Publisher: Indian Express 17th February, 2017
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Potent malaria vaccine on the anvil

A malaria vaccine that mimics a mosquito bite yielded encouraging results in human trials, its makers said on Thursday, raising hopes for thwarting a parasite that kills a child every two minutes.
Publisher: The Hindu 17th February, 2017
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Kremsner: New malaria vaccine is '100 percent protective'

Researchers at the University of Tübingen have tested a new malaria immunization method that they believe to be 100 percent effective. Peter Kremsner told DW what's special about the new vaccine.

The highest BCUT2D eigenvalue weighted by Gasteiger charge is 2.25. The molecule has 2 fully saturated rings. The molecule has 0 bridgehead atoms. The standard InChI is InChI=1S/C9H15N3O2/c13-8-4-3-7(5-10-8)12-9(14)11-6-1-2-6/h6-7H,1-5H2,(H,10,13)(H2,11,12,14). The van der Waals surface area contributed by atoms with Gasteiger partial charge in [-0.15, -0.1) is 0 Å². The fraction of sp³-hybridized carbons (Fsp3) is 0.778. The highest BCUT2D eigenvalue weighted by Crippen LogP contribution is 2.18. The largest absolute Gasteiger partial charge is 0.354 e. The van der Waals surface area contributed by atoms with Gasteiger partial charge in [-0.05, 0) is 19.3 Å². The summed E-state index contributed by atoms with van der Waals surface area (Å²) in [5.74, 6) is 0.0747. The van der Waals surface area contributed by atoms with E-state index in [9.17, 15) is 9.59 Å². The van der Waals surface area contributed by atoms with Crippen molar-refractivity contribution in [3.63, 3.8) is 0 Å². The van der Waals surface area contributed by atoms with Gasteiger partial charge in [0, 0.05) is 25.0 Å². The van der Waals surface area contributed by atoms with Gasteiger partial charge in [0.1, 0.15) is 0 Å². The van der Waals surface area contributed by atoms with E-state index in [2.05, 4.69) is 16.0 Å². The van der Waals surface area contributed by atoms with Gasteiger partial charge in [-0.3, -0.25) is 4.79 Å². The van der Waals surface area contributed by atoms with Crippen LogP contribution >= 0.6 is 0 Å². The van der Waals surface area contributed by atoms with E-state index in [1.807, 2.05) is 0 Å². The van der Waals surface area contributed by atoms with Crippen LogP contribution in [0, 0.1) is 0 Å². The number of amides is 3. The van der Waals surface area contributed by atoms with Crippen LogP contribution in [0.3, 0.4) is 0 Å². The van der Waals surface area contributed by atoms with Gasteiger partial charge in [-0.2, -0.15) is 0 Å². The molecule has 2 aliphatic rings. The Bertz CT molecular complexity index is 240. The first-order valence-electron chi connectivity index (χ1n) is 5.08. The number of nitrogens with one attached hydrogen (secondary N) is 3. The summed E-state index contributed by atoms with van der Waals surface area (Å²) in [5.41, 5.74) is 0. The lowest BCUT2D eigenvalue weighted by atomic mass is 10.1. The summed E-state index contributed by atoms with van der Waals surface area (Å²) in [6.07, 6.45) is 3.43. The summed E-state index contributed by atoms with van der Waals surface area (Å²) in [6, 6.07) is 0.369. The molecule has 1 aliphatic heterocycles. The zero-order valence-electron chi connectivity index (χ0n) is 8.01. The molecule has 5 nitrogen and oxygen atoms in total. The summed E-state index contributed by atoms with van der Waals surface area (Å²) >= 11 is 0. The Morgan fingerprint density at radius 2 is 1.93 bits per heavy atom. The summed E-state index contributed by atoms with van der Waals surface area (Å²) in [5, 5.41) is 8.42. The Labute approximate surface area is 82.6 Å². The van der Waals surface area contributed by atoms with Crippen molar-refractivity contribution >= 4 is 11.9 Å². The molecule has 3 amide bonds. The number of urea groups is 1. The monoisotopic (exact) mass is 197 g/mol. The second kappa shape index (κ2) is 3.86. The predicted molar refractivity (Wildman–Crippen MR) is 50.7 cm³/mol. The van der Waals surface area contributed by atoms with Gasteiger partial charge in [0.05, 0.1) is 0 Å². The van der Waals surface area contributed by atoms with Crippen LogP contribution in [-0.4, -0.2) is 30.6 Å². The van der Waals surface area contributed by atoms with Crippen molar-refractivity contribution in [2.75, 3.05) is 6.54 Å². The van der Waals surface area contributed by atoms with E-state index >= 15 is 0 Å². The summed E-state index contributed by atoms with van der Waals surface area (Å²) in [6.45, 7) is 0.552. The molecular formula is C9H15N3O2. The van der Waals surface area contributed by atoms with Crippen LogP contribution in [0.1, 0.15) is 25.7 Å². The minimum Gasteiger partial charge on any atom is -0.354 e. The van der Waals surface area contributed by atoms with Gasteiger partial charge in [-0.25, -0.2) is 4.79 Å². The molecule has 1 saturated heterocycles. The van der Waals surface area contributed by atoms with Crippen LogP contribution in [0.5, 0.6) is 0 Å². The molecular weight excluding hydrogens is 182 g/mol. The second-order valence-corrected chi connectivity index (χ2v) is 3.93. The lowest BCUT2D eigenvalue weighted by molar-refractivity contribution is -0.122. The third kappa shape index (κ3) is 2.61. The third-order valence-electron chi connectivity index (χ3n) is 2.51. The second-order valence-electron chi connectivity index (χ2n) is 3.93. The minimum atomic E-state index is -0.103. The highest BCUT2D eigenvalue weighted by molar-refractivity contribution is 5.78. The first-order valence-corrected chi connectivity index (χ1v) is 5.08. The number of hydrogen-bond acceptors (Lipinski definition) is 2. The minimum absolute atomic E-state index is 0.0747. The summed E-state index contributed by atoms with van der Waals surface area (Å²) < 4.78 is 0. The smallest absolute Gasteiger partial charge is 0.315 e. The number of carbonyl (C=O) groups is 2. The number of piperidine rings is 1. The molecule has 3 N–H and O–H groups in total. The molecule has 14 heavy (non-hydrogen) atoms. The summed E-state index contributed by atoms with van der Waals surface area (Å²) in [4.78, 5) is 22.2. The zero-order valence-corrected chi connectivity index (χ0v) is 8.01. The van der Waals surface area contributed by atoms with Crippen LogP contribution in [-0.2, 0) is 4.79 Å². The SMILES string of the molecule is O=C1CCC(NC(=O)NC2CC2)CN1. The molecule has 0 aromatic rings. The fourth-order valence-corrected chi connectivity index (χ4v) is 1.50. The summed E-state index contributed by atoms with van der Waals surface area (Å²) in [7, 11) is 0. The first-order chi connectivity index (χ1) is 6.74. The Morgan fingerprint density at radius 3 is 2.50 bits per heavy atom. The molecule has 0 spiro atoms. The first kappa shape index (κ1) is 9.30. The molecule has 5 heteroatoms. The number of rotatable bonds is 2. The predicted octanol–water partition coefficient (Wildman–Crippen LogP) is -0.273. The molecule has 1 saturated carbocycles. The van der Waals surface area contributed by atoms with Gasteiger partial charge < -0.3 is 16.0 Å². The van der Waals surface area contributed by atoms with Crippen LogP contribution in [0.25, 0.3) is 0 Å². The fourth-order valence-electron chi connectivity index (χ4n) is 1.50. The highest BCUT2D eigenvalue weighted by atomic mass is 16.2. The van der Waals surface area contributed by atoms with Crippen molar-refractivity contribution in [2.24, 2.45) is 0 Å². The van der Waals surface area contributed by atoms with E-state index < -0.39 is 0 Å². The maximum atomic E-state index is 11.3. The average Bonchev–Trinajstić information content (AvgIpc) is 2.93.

Publisher: Science Daily, 15th February, 2017
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Pollution present in Earth's farthest reaches:Research

Paris: Banned chemicals are tainting tiny crustaceans that inhabit the deepest ocean.
Publisher: Indian Express 15th February, 2017
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New insight into how Alzheimer's spreads in brain

WASHINGTON:Neurodegenerative diseases like Alzheimer's and Parkinson's may be linked to defective brain cell
Publisher: Indian Express 13th February, 2017
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Study links gut bacteria to Alzheimer's

The bacteria in your gut may play a major role in the development of Alzheimer's disease (AD), the most common form of dementia, says a study that may initiate new ways for treatment and prevention of the neurodegenerative disease.
Publisher: The Hindu 13th February, 2017